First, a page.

Real Names: Freddie Meeks, Jack Crittendon, Joseph Small, other names unrevealed
Date: July 17, 1944
Location: Port Chicago, California
Details: In July 1944, there was a massive explosion over two transport vessels loading ammunition at the Port Chicago Naval Base in California. The blast destroyed everything in a one mile radius including both ships, the pier and dock. 320 men on base were killed, with nearly 400 more injured. Many of these men were African-Americans.
This incident almost completely destroyed Port Chicago, making it the worst home-front military disaster of World War II.
After the accident, a group of surviving enlistees refused to work loading munitions unless the safety of their working conditions could be promised. The Navy court-martialled 50 of these men and dishonorably discharged many of them, placing them in prison for a 15 year sentence. After the war was over, President Truman commuted their sentences, but many of those men want their names cleared for not wanting to work under dangerous circumstances. These men served their country with pride and honor during World War II, and deserve to be recognized for their contributions.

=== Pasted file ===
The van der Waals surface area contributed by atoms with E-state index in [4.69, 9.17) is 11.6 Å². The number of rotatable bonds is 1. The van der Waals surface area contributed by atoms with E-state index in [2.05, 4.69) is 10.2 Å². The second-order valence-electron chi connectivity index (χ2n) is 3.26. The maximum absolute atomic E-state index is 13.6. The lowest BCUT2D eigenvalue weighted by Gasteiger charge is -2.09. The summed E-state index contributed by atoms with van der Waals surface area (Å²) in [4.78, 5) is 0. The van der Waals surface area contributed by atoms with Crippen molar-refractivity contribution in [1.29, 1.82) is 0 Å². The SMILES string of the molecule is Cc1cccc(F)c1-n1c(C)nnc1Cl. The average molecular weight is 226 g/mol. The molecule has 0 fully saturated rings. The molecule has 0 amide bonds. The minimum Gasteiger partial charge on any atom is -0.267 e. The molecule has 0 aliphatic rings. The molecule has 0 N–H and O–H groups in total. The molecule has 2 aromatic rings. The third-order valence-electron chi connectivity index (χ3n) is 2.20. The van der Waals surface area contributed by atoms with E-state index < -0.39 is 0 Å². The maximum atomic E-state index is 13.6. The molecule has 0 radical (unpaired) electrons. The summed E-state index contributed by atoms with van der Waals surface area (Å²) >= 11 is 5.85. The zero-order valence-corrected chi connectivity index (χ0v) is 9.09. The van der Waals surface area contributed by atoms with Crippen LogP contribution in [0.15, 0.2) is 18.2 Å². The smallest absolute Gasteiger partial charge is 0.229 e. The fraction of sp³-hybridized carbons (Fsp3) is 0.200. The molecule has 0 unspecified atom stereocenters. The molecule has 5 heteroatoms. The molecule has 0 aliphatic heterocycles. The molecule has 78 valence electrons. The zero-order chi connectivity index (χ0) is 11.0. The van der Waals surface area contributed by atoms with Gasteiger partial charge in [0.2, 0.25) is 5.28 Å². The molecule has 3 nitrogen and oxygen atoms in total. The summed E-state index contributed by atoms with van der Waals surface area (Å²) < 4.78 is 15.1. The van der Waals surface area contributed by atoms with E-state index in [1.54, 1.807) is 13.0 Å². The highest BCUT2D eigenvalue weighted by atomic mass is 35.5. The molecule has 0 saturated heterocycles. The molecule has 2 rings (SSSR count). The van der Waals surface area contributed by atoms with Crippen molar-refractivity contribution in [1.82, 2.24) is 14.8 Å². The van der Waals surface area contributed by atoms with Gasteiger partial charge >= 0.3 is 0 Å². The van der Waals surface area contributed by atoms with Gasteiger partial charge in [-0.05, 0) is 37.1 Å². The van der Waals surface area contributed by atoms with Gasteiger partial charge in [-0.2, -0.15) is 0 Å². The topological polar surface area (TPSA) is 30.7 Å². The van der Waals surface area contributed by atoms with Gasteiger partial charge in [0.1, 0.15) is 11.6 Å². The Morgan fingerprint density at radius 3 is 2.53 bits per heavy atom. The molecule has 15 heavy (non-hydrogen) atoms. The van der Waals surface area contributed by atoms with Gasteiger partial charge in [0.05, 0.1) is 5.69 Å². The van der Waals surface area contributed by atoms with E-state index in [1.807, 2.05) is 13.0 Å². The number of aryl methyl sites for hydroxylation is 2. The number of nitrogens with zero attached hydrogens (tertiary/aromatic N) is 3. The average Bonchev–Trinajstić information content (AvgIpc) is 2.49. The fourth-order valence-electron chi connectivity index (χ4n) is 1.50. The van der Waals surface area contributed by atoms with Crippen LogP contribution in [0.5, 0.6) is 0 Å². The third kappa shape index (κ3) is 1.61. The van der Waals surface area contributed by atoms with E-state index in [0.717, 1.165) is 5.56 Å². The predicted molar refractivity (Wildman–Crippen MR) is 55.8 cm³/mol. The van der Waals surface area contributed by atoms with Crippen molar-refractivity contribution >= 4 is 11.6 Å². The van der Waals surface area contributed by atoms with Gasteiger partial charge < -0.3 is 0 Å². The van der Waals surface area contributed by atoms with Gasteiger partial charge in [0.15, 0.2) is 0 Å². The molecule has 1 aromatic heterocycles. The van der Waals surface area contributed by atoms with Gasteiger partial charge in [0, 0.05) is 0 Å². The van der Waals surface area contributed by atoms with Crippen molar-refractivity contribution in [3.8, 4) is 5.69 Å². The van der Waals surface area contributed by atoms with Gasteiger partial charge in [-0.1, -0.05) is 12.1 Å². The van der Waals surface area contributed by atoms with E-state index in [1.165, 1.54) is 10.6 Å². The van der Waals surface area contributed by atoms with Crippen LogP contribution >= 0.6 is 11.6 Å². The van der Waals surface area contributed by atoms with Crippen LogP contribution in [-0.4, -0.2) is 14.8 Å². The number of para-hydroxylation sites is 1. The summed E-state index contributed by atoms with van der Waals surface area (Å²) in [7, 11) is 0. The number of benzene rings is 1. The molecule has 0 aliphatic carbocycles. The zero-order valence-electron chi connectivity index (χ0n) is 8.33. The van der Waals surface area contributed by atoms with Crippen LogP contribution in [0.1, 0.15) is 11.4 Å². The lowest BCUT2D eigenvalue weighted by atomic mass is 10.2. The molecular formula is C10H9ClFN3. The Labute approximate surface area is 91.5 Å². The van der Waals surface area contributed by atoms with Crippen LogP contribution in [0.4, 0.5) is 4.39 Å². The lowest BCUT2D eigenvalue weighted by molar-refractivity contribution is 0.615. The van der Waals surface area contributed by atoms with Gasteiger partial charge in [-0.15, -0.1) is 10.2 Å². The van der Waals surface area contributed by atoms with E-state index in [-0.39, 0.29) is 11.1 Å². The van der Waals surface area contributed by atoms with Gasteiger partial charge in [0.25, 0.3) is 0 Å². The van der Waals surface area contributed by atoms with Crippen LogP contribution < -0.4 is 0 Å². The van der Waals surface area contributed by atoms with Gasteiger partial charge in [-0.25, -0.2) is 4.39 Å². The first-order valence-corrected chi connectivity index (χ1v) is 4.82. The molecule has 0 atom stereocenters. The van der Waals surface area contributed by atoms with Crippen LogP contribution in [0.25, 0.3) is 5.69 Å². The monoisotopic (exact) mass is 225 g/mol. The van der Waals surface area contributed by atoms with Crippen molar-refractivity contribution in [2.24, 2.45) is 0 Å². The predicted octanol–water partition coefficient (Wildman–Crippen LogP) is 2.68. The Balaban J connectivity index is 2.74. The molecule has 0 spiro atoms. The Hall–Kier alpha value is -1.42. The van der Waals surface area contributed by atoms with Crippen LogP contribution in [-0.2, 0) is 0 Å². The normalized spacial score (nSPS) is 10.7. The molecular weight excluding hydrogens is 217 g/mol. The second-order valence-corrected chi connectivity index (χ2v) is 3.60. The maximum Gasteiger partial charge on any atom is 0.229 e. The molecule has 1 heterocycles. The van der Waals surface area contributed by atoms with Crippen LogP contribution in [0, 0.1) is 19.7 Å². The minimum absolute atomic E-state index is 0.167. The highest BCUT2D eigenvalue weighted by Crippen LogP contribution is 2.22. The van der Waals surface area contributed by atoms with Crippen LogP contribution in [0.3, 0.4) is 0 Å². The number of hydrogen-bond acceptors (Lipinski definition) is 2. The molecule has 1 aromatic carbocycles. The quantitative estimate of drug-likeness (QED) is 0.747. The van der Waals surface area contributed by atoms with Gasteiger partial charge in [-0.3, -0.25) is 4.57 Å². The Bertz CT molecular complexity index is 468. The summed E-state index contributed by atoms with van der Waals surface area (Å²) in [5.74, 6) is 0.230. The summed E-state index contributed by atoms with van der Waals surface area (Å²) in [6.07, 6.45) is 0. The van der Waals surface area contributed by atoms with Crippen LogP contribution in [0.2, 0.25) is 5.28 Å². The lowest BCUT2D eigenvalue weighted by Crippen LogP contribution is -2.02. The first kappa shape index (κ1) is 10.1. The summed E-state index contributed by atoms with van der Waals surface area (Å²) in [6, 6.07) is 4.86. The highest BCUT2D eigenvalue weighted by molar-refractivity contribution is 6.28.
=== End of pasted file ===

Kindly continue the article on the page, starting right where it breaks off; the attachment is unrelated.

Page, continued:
Extra Notes: This segment originally aired on September 18, 1992 on the series premiere of Final Appeal: From the Files of Unsolved Mysteries.
Results: Solved. In December of 1999, Freddie Meeks received a presidential pardon for the mutiny. However, the others were not pardoned because they had all died since then. Freddie Meeks died in 2003.